The Brazilian nightclub fire on January 31st that left 238 people dead and more than 100 hospitalized prompted officials in Brazil, Venezuela, Nicaragua and Mexico to intensify club safety regulation, accelerate inspections and temporarily close dozens of clubs and bars. “What happened in Brazil is a warning for the whole world,” Miguel Angel Mancera, mayor of Mexico City, said after the tragedy.
In the United States, nightclub managers say they’ve already gone through intensive safety changes in the decade since a fire killed 100 people at a Great White show in West Warwick, Rhode Island. “After Rhode Island, there were definitely code changes,” Mitchell Frank, manager of the Echo club in Los Angeles, tells Rolling Stone. “We hunkered down and got down to business.”
The problems that appear to have contributed to the Brazilian tragedy – overcrowding, not enough exits, setting off pyrotechnics onstage – are unlikely to happen at established U.S. clubs, Frank and others maintain. At the Echo, managers have a nightly security meeting and make sure sprinkler systems, extinguishers, exits and capacities are regularly monitored. “Building a large music venue downtown, one of the many hoops we had to go through was to ensure public safety,” Frank says.
While the Echo still allows acts to use pyro as long as a fire marshal is present for the show, other clubs have banned the effects entirely since 2003. “In nightclubs, the idea of pyrotechnics is just irresponsible and not necessary,” says Joe Shanahan, talent buyer for the Metro in Chicago. Adds Peter Tempkins, senior vice president for GNW-Evergreen Insurance, which represents clubs, promoters and festivals, “It sounds like what happened in Brazil was not pyro but road flares. That’s beyond stupidity.”
However, this “it could never happen here” philosophy is troublesome to Paul Wertheimer, head of Los Angeles’ Crowd Management Strategies. He has been pleading for better live-music safety procedures for over 30 years. “This is the same old mantra you’ve heard from the industry: they’ve learned it now and things are different,” he says. “Things are not significantly safer for fans in the U.S. than they were pre-2003. That’s the problem. The Brazil disaster’s a copy of the Great White disaster.” Wertheimer believes many artists, promoters and venues cut corners to save money whenever possible, and only stringent U.S. laws regarding festival seating, crowd-management training and capacity control will begin to fix safety problems. “Things have inched forward but are woefully lacking,” he says. “Fans are still very vulnerable.”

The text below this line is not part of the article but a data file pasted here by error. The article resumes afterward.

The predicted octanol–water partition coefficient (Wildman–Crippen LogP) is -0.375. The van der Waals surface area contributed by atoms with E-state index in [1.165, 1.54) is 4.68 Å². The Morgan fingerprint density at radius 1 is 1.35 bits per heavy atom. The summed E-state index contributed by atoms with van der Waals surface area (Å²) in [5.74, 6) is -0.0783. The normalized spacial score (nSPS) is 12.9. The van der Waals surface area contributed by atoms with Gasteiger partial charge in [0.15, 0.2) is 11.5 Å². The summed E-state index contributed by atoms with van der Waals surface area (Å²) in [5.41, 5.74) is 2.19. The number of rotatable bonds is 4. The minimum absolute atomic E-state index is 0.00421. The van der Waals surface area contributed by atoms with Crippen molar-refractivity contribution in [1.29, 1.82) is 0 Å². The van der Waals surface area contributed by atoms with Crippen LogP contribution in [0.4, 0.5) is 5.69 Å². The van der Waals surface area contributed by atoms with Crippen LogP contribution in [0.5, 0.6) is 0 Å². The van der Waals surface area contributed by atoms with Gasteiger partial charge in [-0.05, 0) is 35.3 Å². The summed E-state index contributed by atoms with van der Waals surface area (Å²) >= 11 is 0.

In response to tragedies such as the Station fire and the deadly Indiana State Fair stage collapse of 2010, hundreds in the concert industry have formed the Event Safety Alliance to improve training, certification and inspection at live shows. “If promoters and agents aren’t willing to self-police, it’s inevitable another tragedy will happen,” says Paul Bassman, president of Dallas-based Doodson Insurance Brokerage, which represents prominent clubs and festivals such as Lollapalooza and Austin City Limits.
Bassman does agree with club owners who insist that safety has improved over the past decade. Before Great White, he recalls, promoters didn’t worry as much about raising safety standards in order to qualify for insurance. “A lot of people did business on handshake deals and through good-old-boy networks,” he says. “They woke up one day and said, ‘Oh, wow, I might lose my business now because I don’t have insurance.’ People actually cared.”